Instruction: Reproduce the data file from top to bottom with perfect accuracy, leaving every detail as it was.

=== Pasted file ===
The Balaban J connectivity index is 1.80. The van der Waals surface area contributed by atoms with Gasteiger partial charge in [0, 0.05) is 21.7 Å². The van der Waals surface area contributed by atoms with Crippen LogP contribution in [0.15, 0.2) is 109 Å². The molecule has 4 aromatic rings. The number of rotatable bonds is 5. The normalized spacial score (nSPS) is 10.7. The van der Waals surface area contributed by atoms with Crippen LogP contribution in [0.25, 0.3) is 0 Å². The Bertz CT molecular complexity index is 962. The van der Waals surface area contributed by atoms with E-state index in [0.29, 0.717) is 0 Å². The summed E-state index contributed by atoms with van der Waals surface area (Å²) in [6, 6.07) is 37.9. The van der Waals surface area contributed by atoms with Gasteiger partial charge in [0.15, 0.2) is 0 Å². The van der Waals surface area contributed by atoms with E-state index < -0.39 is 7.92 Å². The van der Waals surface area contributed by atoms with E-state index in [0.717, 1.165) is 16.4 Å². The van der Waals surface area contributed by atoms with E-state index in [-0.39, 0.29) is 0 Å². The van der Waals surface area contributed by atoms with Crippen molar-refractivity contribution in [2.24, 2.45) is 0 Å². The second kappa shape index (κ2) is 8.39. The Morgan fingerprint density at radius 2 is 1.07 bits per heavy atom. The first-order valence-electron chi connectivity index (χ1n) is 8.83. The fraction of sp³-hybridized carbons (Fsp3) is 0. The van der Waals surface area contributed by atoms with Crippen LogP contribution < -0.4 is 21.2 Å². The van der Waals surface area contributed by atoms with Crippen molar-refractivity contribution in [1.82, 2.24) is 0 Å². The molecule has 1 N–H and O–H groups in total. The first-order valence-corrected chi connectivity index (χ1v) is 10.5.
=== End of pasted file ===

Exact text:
The Balaban J connectivity index is 1.80. The van der Waals surface area contributed by atoms with Gasteiger partial charge in [0, 0.05) is 21.7 Å². The van der Waals surface area contributed by atoms with Crippen LogP contribution in [0.15, 0.2) is 109 Å². The molecule has 4 aromatic rings. The number of rotatable bonds is 5. The normalized spacial score (nSPS) is 10.7. The van der Waals surface area contributed by atoms with Crippen LogP contribution in [0.25, 0.3) is 0 Å². The Bertz CT molecular complexity index is 962. The van der Waals surface area contributed by atoms with E-state index in [0.29, 0.717) is 0 Å². The summed E-state index contributed by atoms with van der Waals surface area (Å²) in [6, 6.07) is 37.9. The van der Waals surface area contributed by atoms with Gasteiger partial charge in [0.15, 0.2) is 0 Å². The van der Waals surface area contributed by atoms with E-state index < -0.39 is 7.92 Å². The van der Waals surface area contributed by atoms with E-state index in [0.717, 1.165) is 16.4 Å². The van der Waals surface area contributed by atoms with E-state index in [-0.39, 0.29) is 0 Å². The van der Waals surface area contributed by atoms with Crippen molar-refractivity contribution in [2.24, 2.45) is 0 Å². The second kappa shape index (κ2) is 8.39. The Morgan fingerprint density at radius 2 is 1.07 bits per heavy atom. The first-order valence-electron chi connectivity index (χ1n) is 8.83. The fraction of sp³-hybridized carbons (Fsp3) is 0. The van der Waals surface area contributed by atoms with Crippen LogP contribution < -0.4 is 21.2 Å². The van der Waals surface area contributed by atoms with Crippen molar-refractivity contribution in [1.82, 2.24) is 0 Å². The molecule has 1 N–H and O–H groups in total. The first-order valence-corrected chi connectivity index (χ1v) is 10.5.